helby Nower paints a mural on a door on Meridian Street in downtown Anderson

on Sept. 11. Nower, a recent graduate of IUPUI’s Herron School of Art and Design, is one of four muralists commissioned by Anderson Indiana Main Street to design and paint murals downtown. Staff photo by Don Knight
helby Nower paints a mural on a door on Meridian Street in downtown Anderson on Sept. 11. Nower, a recent graduate of IUPUI’s Herron School of Art and Design, is one of four muralists commissioned by Anderson Indiana Main Street to design and paint murals downtown. Staff photo by Don Knight
ANDERSON — An increasingly diverse lineup of after-hours businesses is creating a distinctive vibe along Meridian Street in the city’s downtown area.

To bolster that image, Shelby Nower wants people to feel good about taking a stroll along the brick-paved street and drifting in and out of the establishments that, even in the midst of a pandemic, are providing people with more entertainment options. Her contribution, though confined to a door next to the Hoosier Press building, is bold and eye-catching.

“I really like to do stuff that is colorful and fun and makes people feel happy,” she said. “I feel like that’s one of the good things about public art — you’re trying to do stuff to give people a good feeling.”

Nower, a recent graduate of IUPUI’s Herron School of Art and Design, is one of four muralists commissioned by Anderson Indiana Main Street to design and paint murals in strategic places downtown. The project, which stresses themes connected to the hashtag #GrowAnderson, includes a door mural next to Standt’s Jewelers, with plans for at least one more mural on the side of the building housing Aerial Fit2Fly at the corner of Meridian and Ninth streets.

Anderson Indiana  Main Street (AIMS), a nonprofit downtown advocacy organization, has awarded grants to cover costs associated with the murals.

Nower and board members with AIMS worked together on her mural’s design, which depicts one of the historic district’s trademark light posts disseminating beams of light in all directions.

“We went through different ideas,” Nower said. “There was a historic train car, and there was the plants of Anderson — flora, fauna and stuff. Then they came up with the light idea, and they asked if I could do renditions of it, so that’s how we got to the final part of that.”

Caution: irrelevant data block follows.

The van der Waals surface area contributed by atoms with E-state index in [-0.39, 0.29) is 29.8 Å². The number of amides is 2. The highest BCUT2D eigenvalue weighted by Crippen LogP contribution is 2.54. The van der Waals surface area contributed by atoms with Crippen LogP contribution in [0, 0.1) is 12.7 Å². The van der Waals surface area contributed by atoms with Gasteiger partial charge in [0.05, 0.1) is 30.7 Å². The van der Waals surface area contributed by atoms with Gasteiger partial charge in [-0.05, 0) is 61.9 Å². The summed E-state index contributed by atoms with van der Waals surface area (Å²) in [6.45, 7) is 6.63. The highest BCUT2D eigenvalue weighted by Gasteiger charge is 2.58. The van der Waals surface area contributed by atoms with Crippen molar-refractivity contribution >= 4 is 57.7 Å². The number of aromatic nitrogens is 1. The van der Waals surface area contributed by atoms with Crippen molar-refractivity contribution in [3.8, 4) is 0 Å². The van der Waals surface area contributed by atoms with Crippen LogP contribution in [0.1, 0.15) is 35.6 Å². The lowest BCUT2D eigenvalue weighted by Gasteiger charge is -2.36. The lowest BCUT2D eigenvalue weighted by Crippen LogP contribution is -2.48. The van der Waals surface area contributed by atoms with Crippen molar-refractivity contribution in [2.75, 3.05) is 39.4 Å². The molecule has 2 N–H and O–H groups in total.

The first mural, unveiled last month, was painted by Nekoda Witsken, an Indianapolis artist who has done mural work in Noblesville, Fishers and other communities. It depicts Anderson as a woman caring for a tree growing from a small mound.

“We picked both (artists) because they were different from each other,” said Maria Lehr, secretary of the board of AIMS. “We thought they would add different types of creativity downtown.

“We just felt we wanted to take this project with great care,” she added. “We knew this was going to be the first project of ours that was really going to be out in the public in awhile. Those were the two that stood out to us and really captured what we wanted to do downtown.”

AIMS has worked with downtown property owners on the placement of the murals, which city economic development officials say is an important part of what they’re trying to accomplish when it comes to revitalizing the area.

“We’re going through the process of rebuilding a city,” said Greg Winkler, executive director of the Anderson Economic Development Department. “That means you’re taking a lot of pieces that are still viable and you’re putting them back into play, and at the same time you’re adding additional pieces to fill holes so that as you work through that process of rebuilding, you end up with something that’s complete.”

With several coronavirus-related restrictions gradually being lifted, city leaders acknowledge that some of downtown’s notable arts offerings — including the Paramount Theatre and the Anderson Museum of Art — haven’t necessarily been foremost in residents’ minds. The interactive mural project, they hope, will remind people that the city’s arts scene will return as vibrant as ever.

“I think public art is one of the most important things you can have in your town,” said Nower, a Decatur, Indiana, native who has painted murals throughout northeastern Indiana. “People want to see it and feel more involved. I’ve seen that public art brings people together, and it’s really fun to try and make the town beautiful and also give people something to be proud of, to take pictures of.”

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